3. Midnight Special – dir. Jeff Nichols
Released: March, 18th
It’s no secret that director Jeff Nichols is a filmcache favorite. His resume is growing more impressive with each new feature. His first of two scheduled 2016 releases, Midnight Special is already a highlight of the year for me. Nichols has decidedly improved his skill set as his budgets have expanded, and at $18 million this could be considered a blockbuster by his standards. One technique Nichols uses to approach his storytelling is a sharp economy of exposition. As a rule, he does not allow his characters to talk on-screen about things they should already know so as to just placate the audience. This narrative decision can cause some confusion among less attentive viewers but to those willing to buy into his world, the suspense of a father going to any lengths to protect his “gifted” son from government and religious forces is engrossing. Nichols does this with confident framing and swift pacing between locations. Throw in one of the best scores of the year from David Wingo and you’ve got something special with Midnight Special.
2. Zootopia – dir. Byron Howard and Rich Moore
Released: February, 10th
We really are in a new golden era of animated movies and have been for some time. For the past few years both Disney Animation Studios and Pixar have been on top of their respective games, and cinema as a whole is better for it. Zootopia is proof of this fact. Zootopia tells the story of anthropomorphic animals who live together in peace and harmony in the titular city. Judy Hopps, a peppy bunny, has always aspired for bigger things despite her diminutive size and cautious parents. Through sheer will and determination she joins the Zootopia Police Department and hopes to start her new life in the big city. When a sinister force threatens their utopia however, she reluctantly teams up with a sly fox name Nick. The magic of Zootopia, as has been the streak with several animated movies recently, is its appeal to both kids and adults. It accomplishes this difficult feat by being both incredibly joyous and incisively deep about race relations in a society. Behind Captain America (#7 on this list), Zootopia is the second highest grossing film of 2016 so far.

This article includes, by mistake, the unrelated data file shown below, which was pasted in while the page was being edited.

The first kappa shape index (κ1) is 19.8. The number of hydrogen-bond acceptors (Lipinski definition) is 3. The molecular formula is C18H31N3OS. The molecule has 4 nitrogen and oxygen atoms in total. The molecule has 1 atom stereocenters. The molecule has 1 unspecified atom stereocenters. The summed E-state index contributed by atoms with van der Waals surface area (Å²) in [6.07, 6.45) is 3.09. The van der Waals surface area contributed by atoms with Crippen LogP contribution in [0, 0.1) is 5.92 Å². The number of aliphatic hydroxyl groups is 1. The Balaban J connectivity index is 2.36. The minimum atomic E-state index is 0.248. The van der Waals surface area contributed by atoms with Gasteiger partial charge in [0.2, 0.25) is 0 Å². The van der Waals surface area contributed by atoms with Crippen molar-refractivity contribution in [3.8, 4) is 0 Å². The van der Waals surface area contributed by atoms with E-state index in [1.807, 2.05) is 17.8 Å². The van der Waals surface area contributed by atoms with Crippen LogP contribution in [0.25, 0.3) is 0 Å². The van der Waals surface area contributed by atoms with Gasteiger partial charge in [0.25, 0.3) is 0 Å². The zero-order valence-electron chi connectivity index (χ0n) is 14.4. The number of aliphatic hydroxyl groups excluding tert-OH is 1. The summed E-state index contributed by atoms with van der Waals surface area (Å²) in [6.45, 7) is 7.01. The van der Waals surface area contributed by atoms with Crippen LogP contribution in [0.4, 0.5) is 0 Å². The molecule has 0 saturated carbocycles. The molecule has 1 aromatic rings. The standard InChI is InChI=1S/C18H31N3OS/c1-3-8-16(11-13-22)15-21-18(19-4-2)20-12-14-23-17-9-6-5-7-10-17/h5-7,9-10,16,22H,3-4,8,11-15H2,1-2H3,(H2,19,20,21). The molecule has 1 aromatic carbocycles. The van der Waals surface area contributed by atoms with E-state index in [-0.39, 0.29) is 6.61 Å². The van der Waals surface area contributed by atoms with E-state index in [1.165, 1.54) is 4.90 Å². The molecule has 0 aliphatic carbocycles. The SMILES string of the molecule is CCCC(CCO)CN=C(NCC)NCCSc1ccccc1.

1. The Lobster – dir. Yorgos Lanthimos
Released: May, 13th
I’ve been anticipating Yorgos Lanthimos’s English-language debut for some time. In fact, three of the movies from my “Most Anticipated of 2016” list that I posted back in January made this top ten. The logline alone is one of the best premises in recent memory: Singles check into a hotel and have 45 days to find a romantic partner or else they will be transformed into an animal of their choice. It’s an absurd setup played extremely straight-faced. Colin Farrell is outstanding as the schlubby “David” who arrives to the hotel with his brother (who is now a dog thanks to an previously unsuccessful stay at the hotel). The tone is depressing yet comical. Lanthimos infuses the story with a sense of awkward dread and surreal deadpan humor that you can’t help but cringe-laugh at. The Lobster is a clever satirical takedown of the state of modern relationships. A must see.
–Weiner – dir. Jose Kriegman and Elyse Steinberg
Released: May, 20th
–The Neon Demon – dir. Nicolas Winding Refn
Released: June, 24th
–The Invitation – dir. Karyn Kusama
Released: April, 8th
–10 Cloverfield Lane – dir. Dan Trachtenberg
Released: March, 18th
–Finding Dory – dir. Andrew Stanton
Released: June, 17th
Of course this list is highly subjective so I want to hear your take as well. What do you think of this list? What are your favorites of the year so far? Do you think 2016 has lived up to the hype or underperformed? Let’s discuss in the comments below.